A guide to suc­cess­ful wa­ter­ing

Marlborough Express - The Saturday Express, Marlborough - - FRONT PAGE - ROBERT GUYTON


If you’re re­stricted by local de­cree to hand-held wa­ter­ing, pre­pare for lengthy vis­its to your most needy plants. A quick top-coat­ing of wa­ter can do more harm than good, fail­ing as it does to reach the deeper roots and en­cour­ag­ing those near the sur­face to ven­ture even closer to the dan­ger zone. A good soak takes longer but is bet­ter for get­ting your gar­den through a dry pe­riod.

If you have mulch in place, be sure to wa­ter be­neath the cov­ers as mulches can re­pel wa­ter as eas­ily as they re­tain what’s al­ready be­neath them and al­ways wa­ter deeply first be­fore ap­ply­ing a mulch.

If wa­ter­ing with rain­wa­ter col­lected from your roof, you’re more for­tu­nate than gar­den­ers who have to use town-sup­ply wa­ter treated with chlo­rine and other chem­i­cals, as many of the very minute or­gan­isms that live in the soil don’t flour­ish with their ad­di­tion, but needs must and wa­ter is vi­tal to plant health dur­ing no­rain pe­ri­ods. When giv­ing small seedlings a drink, warm the wa­ter be­fore of­fer­ing it to them– a cold shower makes plants cringe just as it does hu­mans!


Check be­neath your bras­si­cas for eggs. Or­di­nar­ily, I’d rec­om­mend check­ing your hen’s nests but in this in­stance it’s the eggs of white but­ter­flies we need to lo­cate – and de­stroy. They’re ev­ery­where now, those fly­ing cab­bage-munch­ers, only it’s not the but­ter­flies that eat the leaves of your cab­bage, cauli and kale, it’s their off­spring – cater­pil­lars with bot­tom­less stom­achs, ap­par­ently, with noth­ing bet­ter to do than munch on the bras­si­cas you planned to serve up as coleslaw or green ac­com­pa­ni­ment to a roast din­ner.

White but­ter­flies are enig­matic crea­tures, spec­tac­u­lar in their abil­ity to avoid cap­ture when on the wing. Have you ever tried catch­ing one by hand? They’re masters and mis­tresses of the air, nim­ble and quick, de­spite their ridicu­lous body-to-wing pro­por­tions and easy-to-see liv­ery.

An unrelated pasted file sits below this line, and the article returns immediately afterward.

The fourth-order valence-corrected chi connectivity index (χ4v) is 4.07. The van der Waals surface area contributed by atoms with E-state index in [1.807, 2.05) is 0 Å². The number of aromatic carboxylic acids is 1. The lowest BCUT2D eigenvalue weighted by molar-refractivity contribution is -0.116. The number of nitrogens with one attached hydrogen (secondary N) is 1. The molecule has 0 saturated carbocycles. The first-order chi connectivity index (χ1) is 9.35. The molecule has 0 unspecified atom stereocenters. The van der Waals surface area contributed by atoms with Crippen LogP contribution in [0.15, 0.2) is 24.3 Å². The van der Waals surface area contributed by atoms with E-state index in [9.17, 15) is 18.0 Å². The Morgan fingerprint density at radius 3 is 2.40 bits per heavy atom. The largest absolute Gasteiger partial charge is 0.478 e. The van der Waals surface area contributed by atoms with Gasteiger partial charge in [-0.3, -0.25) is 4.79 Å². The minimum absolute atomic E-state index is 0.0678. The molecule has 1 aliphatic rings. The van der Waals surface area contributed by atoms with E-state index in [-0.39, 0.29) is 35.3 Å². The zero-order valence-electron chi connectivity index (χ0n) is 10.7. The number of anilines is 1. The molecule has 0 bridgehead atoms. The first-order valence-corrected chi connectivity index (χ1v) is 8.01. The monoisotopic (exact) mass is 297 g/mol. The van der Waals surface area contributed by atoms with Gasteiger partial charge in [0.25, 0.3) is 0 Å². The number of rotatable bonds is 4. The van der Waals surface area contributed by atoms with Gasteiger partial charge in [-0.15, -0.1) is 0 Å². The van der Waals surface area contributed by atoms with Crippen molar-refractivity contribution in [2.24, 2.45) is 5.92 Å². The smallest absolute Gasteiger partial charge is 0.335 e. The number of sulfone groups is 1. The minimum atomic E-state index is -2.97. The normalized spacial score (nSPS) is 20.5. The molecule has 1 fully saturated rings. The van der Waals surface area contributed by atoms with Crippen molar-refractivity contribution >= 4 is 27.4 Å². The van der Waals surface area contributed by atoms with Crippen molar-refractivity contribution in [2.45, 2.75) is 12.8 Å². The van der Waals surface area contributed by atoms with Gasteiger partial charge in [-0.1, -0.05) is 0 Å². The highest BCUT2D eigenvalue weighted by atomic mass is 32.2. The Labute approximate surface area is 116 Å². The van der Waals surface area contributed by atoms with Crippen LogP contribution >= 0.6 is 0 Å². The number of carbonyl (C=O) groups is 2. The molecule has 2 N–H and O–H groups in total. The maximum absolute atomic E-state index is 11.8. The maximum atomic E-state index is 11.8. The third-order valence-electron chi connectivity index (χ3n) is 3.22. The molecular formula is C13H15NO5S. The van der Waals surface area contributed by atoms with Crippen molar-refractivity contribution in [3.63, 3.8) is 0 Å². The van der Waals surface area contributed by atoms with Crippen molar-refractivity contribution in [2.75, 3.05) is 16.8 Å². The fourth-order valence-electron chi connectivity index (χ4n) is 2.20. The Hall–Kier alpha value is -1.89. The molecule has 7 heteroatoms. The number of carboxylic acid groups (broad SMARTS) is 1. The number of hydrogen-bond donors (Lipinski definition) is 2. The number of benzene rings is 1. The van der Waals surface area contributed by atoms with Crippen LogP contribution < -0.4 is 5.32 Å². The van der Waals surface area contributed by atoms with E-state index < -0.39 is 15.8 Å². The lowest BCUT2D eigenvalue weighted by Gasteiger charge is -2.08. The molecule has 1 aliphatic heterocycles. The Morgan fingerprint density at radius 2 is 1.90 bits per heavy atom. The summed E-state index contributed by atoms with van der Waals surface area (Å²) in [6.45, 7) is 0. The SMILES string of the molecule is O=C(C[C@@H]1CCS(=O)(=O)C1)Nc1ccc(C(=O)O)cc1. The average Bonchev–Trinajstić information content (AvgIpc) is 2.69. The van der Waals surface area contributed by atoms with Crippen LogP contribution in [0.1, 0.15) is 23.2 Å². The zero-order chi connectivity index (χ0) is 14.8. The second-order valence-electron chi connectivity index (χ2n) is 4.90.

Spray­ing them with a high­pres­sure hose, or at least one that has your thumb pressed down hard on the end, does noth­ing! They laugh in the face of wa­ter jets! They dance to their own merry tune, de­spite your at­tempts to bring them down from the sky with town sup­ply! It’s best to ig­nore the par­ents and go for the chil­dren – their cater­pil­lars make easy pick­ings af­ter dark when, armed with a head­light and a steely re­solve, the car­ing gar­dener vis­its the sleep­ing bras­si­cas in search of the fat­ten­ing cater­pil­lars that do the dam­age and trans­forms their plump bod­ies into smear with a well-co­or­di­nated thumb and fore­fin­ger. Get­ting in even ear­lier, in time and in the day, a morn­ing visit to the cauli and cab­bage and a lift of the leaves will ex­pose the eggs – tiny clus­ters laid the day be­fore by the white aerial ac­ro­bats – which can be re­duced to smear with­out guilt and to great ef­fect.


They, like all birds, at this time of the year and in th­ese dry con­di­tions, need to re­hy­drate reg­u­larly. Hens get some mois­ture from the food they eat, pro­vid­ing that in­cludes suc­cu­lent greens picked fresh from the gar­den, but on top of that they need ac­cess to fresh drink­ing wa­ter. A bowl, re­filled daily, would do, though they’ll foul it with their car­ryin­gons, so a pur­pose-bought or -made wa­ter­ing de­vice that sits or hangs off the ground and re­fills au­to­mat­i­cally, is best. To im­prove the health of your hens, fill your wa­ter­ing ves­sels with rain­wa­ter (chlo­rine is not a favoured flavour amongst the hen set), and add a clove or two of crushed gar­lic to boost the health of your birds. Gar­lic acts as an an­ti­sep­tic in small-scale wa­ter sup­plies and pro­tects your hens from vam­pires at the same time. If for no other rea­son than the laughs you get from watch­ing hens drink, heads thrown back and beaks pointed to the sky, it’s worth pro­vid­ing your hens with wa­ter through the sum­mer sea­son. De­hy­drated hens, shriv­elled and bleary-eyed through want of a drink, aren’t a good look.


Think about and plan for tui in your gar­den. Tui are ex­traspe­cial New Zealan­ders, ki­wis, you could say, and bring a unique qual­ity to any gar­den they deign to visit. Their song is trans­port­ing and be­guil­ing, evoca­tive and un­mis­tak­able. They’ll sing too, if en­cour­aged, by sim­ple pro­vi­sions that will glad­den their tiny hearts


This col­umn is adapted from the weekly e-zine, get grow­ing, from New Zealand Gar­dener mag­a­zine. For gar­den­ing ad­vice de­liv­ered to your in­box ev­ery Fri­day, sign up for Get Grow­ing at: get­grow­ing.co.nz

and en­cour­age them to share their joy in the form of a cas­cade of notes that can make the sur­face of your gold­fish pond or G&T quiver!

Tui love to drink fresh nec­tar, es­pe­cially that which is pre­sented in flow­ers high enough above ground to en­sure safety from cats. Harakeke, some­times called ‘‘flax’’in more tongue-tied parts of the coun­try, is per­fect for tui and they’ll reg­u­larly visit any flow­er­ing Phormium tenax you might have in your gar­den.

If you’ve not tasted the nec­tar of a flax flower, te wai of the pua ko­rare, you’ve barely lived, as any flu­ent-in-English tui will at­test. It’s sweet stuff and keeps coming once the flower it col­lects in is emp­tied.

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